In order to defend a research-based approach that integrates both students’ leaning and student-owned technology (one to one model), I present the results of a research program done in a rural school in Costa Rica (Urrea, 2007).

The school is located in Microe, a small community in Costa Rica. El Silencio is a rural community of approximately 117 residents (45 families), located in Guanacaste, in the northwestern part of the Costa Rica. A total of 15 students from 12 families participated in the program: 3 in first grade, 3 in second grade, 5 in third grade, 1 in fourth grade, 2 in fifth grade, and 1 in sixth grade. 9 of those students were boys and 6 were girls. Every student from second to sixth grade received a laptop computer, and every student in first grade was assigned one of the desktop computers available at the school.


The work involved three important strategies:

  1. student-owned technology that is used at school, at home, and in the broader community;
  2. activities that are designed with sufficient scope to encourage appropriation of powerful ideas; and
  3. teacher engagement in activity design with simultaneous support from a knowledge network of colleagues and mentors.

I introduced the concept of “whole-project” learning, which strategically integrates these three elements into a learning approach that is fundamentally different from the existing methodologies of teaching and learning used in Costa Rica. For example, students worked on the topic of “my community” and engaged in the design and building a map of the community using a logo-based environment called Microworlds, and a physical model at scale. While creating the physical model, students learned and explored about the powerful idea of scaling.


During the period of September 2005 through May 2006, I spent a considerable amount of time working together with the teacher, and the students to implement the different elements of the program. One of the most important outcomes of the work was the appropriation of new ways of learning by the students in an environment where they owned computational technology; they engaged in rich activities of a scale and quality that allowed them to make connections to powerful ideas.

For example:

  • Students gained a level of fluency with the technology that put them in a better position to learn what might be otherwise impossible, or at least more difficult, to learn in a traditional academic way.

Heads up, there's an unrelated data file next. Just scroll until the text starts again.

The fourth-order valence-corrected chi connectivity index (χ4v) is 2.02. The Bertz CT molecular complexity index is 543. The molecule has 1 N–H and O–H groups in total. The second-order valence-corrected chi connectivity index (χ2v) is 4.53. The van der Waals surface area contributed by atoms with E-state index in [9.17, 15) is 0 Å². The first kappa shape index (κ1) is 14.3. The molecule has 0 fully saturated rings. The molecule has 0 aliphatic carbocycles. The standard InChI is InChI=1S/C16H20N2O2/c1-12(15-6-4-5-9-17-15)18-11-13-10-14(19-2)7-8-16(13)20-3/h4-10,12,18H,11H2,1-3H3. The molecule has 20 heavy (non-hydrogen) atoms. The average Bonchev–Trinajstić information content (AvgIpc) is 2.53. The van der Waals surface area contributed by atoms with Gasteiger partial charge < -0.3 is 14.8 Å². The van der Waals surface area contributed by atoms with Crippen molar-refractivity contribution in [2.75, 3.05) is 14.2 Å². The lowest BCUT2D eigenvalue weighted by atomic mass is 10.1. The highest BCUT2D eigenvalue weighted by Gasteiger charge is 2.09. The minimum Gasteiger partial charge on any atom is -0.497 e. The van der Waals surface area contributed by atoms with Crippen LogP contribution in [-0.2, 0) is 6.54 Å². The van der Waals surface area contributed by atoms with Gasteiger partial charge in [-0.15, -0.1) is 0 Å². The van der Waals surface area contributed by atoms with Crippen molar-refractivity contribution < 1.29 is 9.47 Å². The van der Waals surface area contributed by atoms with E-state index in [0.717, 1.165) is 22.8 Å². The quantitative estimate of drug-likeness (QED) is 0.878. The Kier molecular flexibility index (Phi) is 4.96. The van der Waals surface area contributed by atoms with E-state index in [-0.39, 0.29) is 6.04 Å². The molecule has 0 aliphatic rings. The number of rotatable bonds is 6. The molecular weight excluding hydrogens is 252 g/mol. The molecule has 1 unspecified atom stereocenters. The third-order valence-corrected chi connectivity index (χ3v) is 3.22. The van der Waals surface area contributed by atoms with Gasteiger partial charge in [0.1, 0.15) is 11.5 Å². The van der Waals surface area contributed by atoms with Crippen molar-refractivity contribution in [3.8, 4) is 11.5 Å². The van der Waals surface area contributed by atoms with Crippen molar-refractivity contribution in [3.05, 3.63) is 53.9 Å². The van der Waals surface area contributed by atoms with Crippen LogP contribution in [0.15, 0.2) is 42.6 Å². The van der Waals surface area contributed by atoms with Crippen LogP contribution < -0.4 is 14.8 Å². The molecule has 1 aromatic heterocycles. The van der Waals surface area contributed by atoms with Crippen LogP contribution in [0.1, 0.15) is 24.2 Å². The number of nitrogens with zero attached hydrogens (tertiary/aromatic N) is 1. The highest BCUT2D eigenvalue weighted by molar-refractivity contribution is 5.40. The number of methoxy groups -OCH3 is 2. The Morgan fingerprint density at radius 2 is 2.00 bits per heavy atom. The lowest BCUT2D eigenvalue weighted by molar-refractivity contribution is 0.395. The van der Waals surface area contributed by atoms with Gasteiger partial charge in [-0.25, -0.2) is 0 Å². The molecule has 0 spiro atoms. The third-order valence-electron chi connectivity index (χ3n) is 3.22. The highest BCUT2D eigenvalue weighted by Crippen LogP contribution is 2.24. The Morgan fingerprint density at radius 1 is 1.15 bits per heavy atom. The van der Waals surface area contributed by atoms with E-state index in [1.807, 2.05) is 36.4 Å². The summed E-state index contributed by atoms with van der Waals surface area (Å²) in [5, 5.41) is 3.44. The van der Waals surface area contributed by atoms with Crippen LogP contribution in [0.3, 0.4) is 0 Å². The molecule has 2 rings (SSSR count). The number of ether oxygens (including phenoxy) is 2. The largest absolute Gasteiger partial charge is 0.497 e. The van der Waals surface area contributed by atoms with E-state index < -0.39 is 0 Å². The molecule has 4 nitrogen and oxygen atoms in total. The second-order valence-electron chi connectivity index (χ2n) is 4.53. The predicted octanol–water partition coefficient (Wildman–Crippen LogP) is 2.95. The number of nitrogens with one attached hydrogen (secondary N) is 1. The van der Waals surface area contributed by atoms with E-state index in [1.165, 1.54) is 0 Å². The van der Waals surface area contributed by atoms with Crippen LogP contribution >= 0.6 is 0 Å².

• Academic performance improved as students finished their primary school education. More students also enrolled in secondary school, in a town nearby. As of today, the first student has graduated from secondary school and is entering medical school. He was the first student who presented the national exams with high scores, particularly in math and sciences.
  • The teacher reported perfect attendance during the two semesters (fall 2005 and spring 2006) of the program and increased enrollment during the second academic year of the program. According to the teacher, one of the reasons that two new families moved to the community was to find a better educational opportunity for their children.
  • Home learning (Papert, 2006) complemented the school activities. A considerable amount of learning happened at home, as the students designed and created their own logo-based projects based on their interests and ideas.
  • Finally, students developed more sophisticated verbal and written skills. This was evident as they reflected and talked about their projects and their personal experience as learners.

The evidence presented through this research program informs us about the potential of the one-to-one learning environment to provide opportunities for students to engage in individual and collaborative rich learning. It tells us that ubiquitous access to technology at school and at home makes it possible for students to access resources; collaborate with their peers, teachers, and parents; become fluent with the technology; and reflect about their own learning process.